Capitalizing on Sales Technology: Keep It Simple

July 7th, 2014 by admin

The 2014 Sales Best Practices Study conducted by Miller Heiman was just released with some excellent insights. This study is conducted each fall, and released the following summer, to analyze the behaviors of complex B2B sales organizations and provides insights into the selling and sales management activities that produce the greatest results in the current B2B sales landscape. In part of their executive summary for the 2014 study they make a note regarding sales technology.

Strategically, they raise the question, “How will sales organizations capitalize on the rapid advances in sales technologies?”  Their response is for the company to develop a comprehensive sales technology strategy.  Great question with a well-intended response.  However, the only ones to capitalize in this scenario are the CRM vendors implementing the solution.

bad-crmFrom my practical experiences, this comprehensive implementation strategy of a CRM platform through sales force automation technology leads to unreal objectives, flawed data and assumes that both sales and marketing really know why clients buy their solutions. From management’s perspective, CRM is great in that they can collect client and prospect data while measuring the flow of the opportunity pipeline. I personally have led this effort at a large technology company in the implementation of CRM, specifically as it relates to opportunity management.  Again, from my experiences, the “boil the ocean” approach to CRM implementation typically translates to “Identify 3 times your annual quota objective in CRM by the end of January so we as a company can track our quality opportunity pipeline…OK?!”

The part of the equation that is overlooked is the sales professional who is in the field everyday with the mission to grow revenue for the company.  They view CRM as a stick that measures their effectiveness in evaluating questionable lead sources and their ability to move these opportunities through the selling cycle.  Add to this the ability to devote the time required to learn how to update and or add data to the sales automation system.

A current CSO Insights study found that sales professionals on average spend 58% of their time on activities other than selling. This percentage has hovered around 60% for several years, and is consistent across studies performed by many organizations. So given these non-selling activities which consume sales professionals’ time, what would you expect their response to be with respect to CRM updates?  They are most likely going to “cook” or “spin” the pipeline updates to reflect what the company wants…3 times my annual target by the end of January…which keeps management off their backs and allows them to sell.  Reference the post titled, “Good Luck, We’re All Counting On You” at 4dsales.com for more insights into CRM and the extended “sales team”.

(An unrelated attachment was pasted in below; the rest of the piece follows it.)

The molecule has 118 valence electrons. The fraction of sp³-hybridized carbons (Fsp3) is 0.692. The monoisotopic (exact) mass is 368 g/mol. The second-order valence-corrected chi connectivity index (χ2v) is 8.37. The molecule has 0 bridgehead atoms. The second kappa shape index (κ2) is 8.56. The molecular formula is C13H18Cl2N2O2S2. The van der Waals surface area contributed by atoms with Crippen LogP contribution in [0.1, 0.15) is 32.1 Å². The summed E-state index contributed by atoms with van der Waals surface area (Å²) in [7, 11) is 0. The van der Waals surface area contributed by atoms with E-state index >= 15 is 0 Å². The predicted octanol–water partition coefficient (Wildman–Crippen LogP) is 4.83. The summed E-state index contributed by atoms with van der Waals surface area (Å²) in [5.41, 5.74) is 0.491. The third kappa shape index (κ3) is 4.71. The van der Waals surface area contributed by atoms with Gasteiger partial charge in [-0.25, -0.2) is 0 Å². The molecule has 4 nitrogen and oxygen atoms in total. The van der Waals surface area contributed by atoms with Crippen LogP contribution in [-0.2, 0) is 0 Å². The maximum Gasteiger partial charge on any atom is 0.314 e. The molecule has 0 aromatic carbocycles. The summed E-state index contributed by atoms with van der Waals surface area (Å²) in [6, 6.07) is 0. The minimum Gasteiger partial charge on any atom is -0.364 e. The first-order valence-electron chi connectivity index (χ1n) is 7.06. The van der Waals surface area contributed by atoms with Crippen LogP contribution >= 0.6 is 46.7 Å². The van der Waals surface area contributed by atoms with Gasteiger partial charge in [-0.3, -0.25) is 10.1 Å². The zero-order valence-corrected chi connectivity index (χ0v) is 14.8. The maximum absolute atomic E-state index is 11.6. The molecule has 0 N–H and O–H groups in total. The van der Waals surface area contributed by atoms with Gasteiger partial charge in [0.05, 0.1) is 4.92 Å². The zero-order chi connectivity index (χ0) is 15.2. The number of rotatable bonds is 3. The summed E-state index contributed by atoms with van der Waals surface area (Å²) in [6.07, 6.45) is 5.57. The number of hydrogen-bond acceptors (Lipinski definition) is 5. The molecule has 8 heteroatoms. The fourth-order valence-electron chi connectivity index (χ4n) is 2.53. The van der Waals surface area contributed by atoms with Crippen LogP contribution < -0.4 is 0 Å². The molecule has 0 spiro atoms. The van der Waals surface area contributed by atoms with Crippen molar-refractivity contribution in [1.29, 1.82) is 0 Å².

Mobile Sales 3So then, what truly is the best way to “capitalize” on rapid advances in sales technology?  KEEP IT SIMPLE!! Start where your sales team can make the most impact and gather the most pertinent information…in front of customers and prospects.  Help your sales team fly the company plane in front of customers and prospects!!!! Provide your sales team with mobile technology that is easy to use in front of clients and that equips them with all the information that consistently and truly represents why they should buy from your company!!!  A recent poll conducted by the Sales Management Association before a sales mobility webinar showed that 78% of sales leaders believe improving sales effectiveness would provide the greatest return on investment in mobile sales deployment…or more broadly speaking in sales force automation.  They specifically cite reengineering content packaging/delivery as well differentiating the customer engagement experience as providing the greatest return on investment.

Combine this with good sales leadership at the first line level to coach the team using the sales tool to support execution of the sales process.  You will also be able to gain valuable feedback/analytics from the team on what content best represents the company and its products and solutions. Overall, a sales force automation approach that truly allows you to capitalize on the advances in sales technologies.

Starting the sales technology strategy at a point where a large portion of your revenue is generated, in front of customers and prospects, will quickly equate to a solid return on the investment by increasing your sales team’s effectiveness.  You can also gain valuable insights through analytics from your sales team to refine and improve your “Why do customers buy from us” message which in turn leads to targeting the right opportunities representing companies which are most likely to buy from you to fill your CRM pipeline.

What a wonderful world it could be!!!!

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